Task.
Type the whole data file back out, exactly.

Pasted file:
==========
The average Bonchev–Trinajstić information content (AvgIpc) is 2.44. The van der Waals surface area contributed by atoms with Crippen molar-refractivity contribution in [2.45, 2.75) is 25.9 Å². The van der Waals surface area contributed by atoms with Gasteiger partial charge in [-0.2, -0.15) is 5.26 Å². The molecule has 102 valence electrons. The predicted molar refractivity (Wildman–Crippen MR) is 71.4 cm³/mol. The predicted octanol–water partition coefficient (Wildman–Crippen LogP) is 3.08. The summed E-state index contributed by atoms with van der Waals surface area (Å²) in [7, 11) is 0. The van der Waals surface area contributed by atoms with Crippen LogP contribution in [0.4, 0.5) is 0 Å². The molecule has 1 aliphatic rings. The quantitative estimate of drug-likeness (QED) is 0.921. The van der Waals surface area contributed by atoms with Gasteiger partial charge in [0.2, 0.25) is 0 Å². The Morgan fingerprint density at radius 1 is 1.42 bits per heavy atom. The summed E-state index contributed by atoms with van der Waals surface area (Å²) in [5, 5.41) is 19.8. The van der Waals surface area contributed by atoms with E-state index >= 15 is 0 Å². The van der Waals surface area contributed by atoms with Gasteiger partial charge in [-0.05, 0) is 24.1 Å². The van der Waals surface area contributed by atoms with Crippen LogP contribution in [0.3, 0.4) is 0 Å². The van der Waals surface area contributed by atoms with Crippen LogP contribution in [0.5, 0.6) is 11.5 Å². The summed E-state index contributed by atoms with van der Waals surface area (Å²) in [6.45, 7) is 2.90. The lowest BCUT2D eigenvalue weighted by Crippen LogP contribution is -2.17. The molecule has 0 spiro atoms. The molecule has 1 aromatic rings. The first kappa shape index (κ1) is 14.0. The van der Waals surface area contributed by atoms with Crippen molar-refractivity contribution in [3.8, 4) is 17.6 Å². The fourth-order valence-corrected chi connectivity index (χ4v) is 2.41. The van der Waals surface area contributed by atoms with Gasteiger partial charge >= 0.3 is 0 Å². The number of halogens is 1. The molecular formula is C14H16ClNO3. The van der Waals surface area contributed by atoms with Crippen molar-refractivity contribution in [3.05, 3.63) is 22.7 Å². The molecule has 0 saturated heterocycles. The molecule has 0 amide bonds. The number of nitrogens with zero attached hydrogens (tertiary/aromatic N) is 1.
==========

The average Bonchev–Trinajstić information content (AvgIpc) is 2.44. The van der Waals surface area contributed by atoms with Crippen molar-refractivity contribution in [2.45, 2.75) is 25.9 Å². The van der Waals surface area contributed by atoms with Gasteiger partial charge in [-0.2, -0.15) is 5.26 Å². The molecule has 102 valence electrons. The predicted molar refractivity (Wildman–Crippen MR) is 71.4 cm³/mol. The predicted octanol–water partition coefficient (Wildman–Crippen LogP) is 3.08. The summed E-state index contributed by atoms with van der Waals surface area (Å²) in [7, 11) is 0. The van der Waals surface area contributed by atoms with Crippen LogP contribution in [0.4, 0.5) is 0 Å². The molecule has 1 aliphatic rings. The quantitative estimate of drug-likeness (QED) is 0.921. The van der Waals surface area contributed by atoms with Gasteiger partial charge in [0.2, 0.25) is 0 Å². The Morgan fingerprint density at radius 1 is 1.42 bits per heavy atom. The summed E-state index contributed by atoms with van der Waals surface area (Å²) in [5, 5.41) is 19.8. The van der Waals surface area contributed by atoms with E-state index >= 15 is 0 Å². The van der Waals surface area contributed by atoms with Gasteiger partial charge in [-0.05, 0) is 24.1 Å². The van der Waals surface area contributed by atoms with Crippen LogP contribution in [0.3, 0.4) is 0 Å². The van der Waals surface area contributed by atoms with Crippen LogP contribution in [0.5, 0.6) is 11.5 Å². The summed E-state index contributed by atoms with van der Waals surface area (Å²) in [6.45, 7) is 2.90. The lowest BCUT2D eigenvalue weighted by Crippen LogP contribution is -2.17. The molecule has 0 spiro atoms. The molecule has 1 aromatic rings. The first kappa shape index (κ1) is 14.0. The van der Waals surface area contributed by atoms with Crippen molar-refractivity contribution in [3.8, 4) is 17.6 Å². The fourth-order valence-corrected chi connectivity index (χ4v) is 2.41. The van der Waals surface area contributed by atoms with Gasteiger partial charge >= 0.3 is 0 Å². The number of halogens is 1. The molecular formula is C14H16ClNO3. The van der Waals surface area contributed by atoms with Crippen molar-refractivity contribution in [3.05, 3.63) is 22.7 Å². The molecule has 0 saturated heterocycles. The molecule has 0 amide bonds. The number of nitrogens with zero attached hydrogens (tertiary/aromatic N) is 1.